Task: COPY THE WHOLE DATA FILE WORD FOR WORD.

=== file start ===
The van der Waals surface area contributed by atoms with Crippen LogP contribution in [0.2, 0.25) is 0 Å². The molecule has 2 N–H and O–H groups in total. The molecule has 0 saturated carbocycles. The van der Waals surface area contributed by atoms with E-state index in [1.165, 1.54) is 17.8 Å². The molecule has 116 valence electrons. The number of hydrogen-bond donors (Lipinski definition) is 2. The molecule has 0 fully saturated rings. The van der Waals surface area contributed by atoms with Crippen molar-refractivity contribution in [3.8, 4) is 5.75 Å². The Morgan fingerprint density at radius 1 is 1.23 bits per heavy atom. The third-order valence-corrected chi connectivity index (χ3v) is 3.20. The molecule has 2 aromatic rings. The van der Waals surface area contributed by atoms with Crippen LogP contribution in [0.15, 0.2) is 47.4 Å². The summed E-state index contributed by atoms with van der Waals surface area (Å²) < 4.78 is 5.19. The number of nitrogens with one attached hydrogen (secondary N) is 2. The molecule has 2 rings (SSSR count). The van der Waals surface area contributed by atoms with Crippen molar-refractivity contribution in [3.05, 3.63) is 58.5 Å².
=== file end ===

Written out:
The van der Waals surface area contributed by atoms with Crippen LogP contribution in [0.2, 0.25) is 0 Å². The molecule has 2 N–H and O–H groups in total. The molecule has 0 saturated carbocycles. The van der Waals surface area contributed by atoms with E-state index in [1.165, 1.54) is 17.8 Å². The molecule has 116 valence electrons. The number of hydrogen-bond donors (Lipinski definition) is 2. The molecule has 0 fully saturated rings. The van der Waals surface area contributed by atoms with Crippen molar-refractivity contribution in [3.8, 4) is 5.75 Å². The Morgan fingerprint density at radius 1 is 1.23 bits per heavy atom. The third-order valence-corrected chi connectivity index (χ3v) is 3.20. The molecule has 2 aromatic rings. The van der Waals surface area contributed by atoms with Crippen LogP contribution in [0.15, 0.2) is 47.4 Å². The summed E-state index contributed by atoms with van der Waals surface area (Å²) < 4.78 is 5.19. The number of nitrogens with one attached hydrogen (secondary N) is 2. The molecule has 2 rings (SSSR count). The van der Waals surface area contributed by atoms with Crippen molar-refractivity contribution in [3.05, 3.63) is 58.5 Å².